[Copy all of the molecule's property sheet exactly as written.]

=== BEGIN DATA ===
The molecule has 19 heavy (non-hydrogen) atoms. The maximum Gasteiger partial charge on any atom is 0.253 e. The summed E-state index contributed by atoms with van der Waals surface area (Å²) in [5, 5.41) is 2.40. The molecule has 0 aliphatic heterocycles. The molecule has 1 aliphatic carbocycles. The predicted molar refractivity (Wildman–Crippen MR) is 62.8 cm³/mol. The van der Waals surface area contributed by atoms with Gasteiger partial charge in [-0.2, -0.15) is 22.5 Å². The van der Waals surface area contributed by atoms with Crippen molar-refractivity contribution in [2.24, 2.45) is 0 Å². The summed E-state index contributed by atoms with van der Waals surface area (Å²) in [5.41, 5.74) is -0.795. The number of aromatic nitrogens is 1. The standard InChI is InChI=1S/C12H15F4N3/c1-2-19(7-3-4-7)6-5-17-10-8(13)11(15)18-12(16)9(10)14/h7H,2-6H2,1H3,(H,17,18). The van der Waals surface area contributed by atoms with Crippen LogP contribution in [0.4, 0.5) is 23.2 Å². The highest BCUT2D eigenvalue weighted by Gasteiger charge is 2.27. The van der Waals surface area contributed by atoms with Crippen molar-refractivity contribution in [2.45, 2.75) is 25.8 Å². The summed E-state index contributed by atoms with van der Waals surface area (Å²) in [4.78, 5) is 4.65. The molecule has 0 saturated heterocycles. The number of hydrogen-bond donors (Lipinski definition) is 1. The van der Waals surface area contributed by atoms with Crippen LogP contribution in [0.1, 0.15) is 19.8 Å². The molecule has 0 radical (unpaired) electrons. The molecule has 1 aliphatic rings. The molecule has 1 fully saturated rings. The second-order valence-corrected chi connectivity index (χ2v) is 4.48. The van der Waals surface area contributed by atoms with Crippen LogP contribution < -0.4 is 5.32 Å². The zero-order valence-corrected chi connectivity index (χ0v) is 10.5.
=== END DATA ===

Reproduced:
The molecule has 19 heavy (non-hydrogen) atoms. The maximum Gasteiger partial charge on any atom is 0.253 e. The summed E-state index contributed by atoms with van der Waals surface area (Å²) in [5, 5.41) is 2.40. The molecule has 0 aliphatic heterocycles. The molecule has 1 aliphatic carbocycles. The predicted molar refractivity (Wildman–Crippen MR) is 62.8 cm³/mol. The van der Waals surface area contributed by atoms with Gasteiger partial charge in [-0.2, -0.15) is 22.5 Å². The van der Waals surface area contributed by atoms with Crippen molar-refractivity contribution in [2.24, 2.45) is 0 Å². The summed E-state index contributed by atoms with van der Waals surface area (Å²) in [5.41, 5.74) is -0.795. The number of aromatic nitrogens is 1. The standard InChI is InChI=1S/C12H15F4N3/c1-2-19(7-3-4-7)6-5-17-10-8(13)11(15)18-12(16)9(10)14/h7H,2-6H2,1H3,(H,17,18). The van der Waals surface area contributed by atoms with Crippen LogP contribution in [0.4, 0.5) is 23.2 Å². The highest BCUT2D eigenvalue weighted by Gasteiger charge is 2.27. The van der Waals surface area contributed by atoms with Crippen molar-refractivity contribution in [2.45, 2.75) is 25.8 Å². The summed E-state index contributed by atoms with van der Waals surface area (Å²) in [4.78, 5) is 4.65. The molecule has 0 saturated heterocycles. The number of hydrogen-bond donors (Lipinski definition) is 1. The van der Waals surface area contributed by atoms with Crippen LogP contribution in [0.1, 0.15) is 19.8 Å². The molecule has 0 radical (unpaired) electrons. The molecule has 1 aliphatic rings. The molecule has 1 fully saturated rings. The second-order valence-corrected chi connectivity index (χ2v) is 4.48. The van der Waals surface area contributed by atoms with Crippen LogP contribution < -0.4 is 5.32 Å². The zero-order valence-corrected chi connectivity index (χ0v) is 10.5.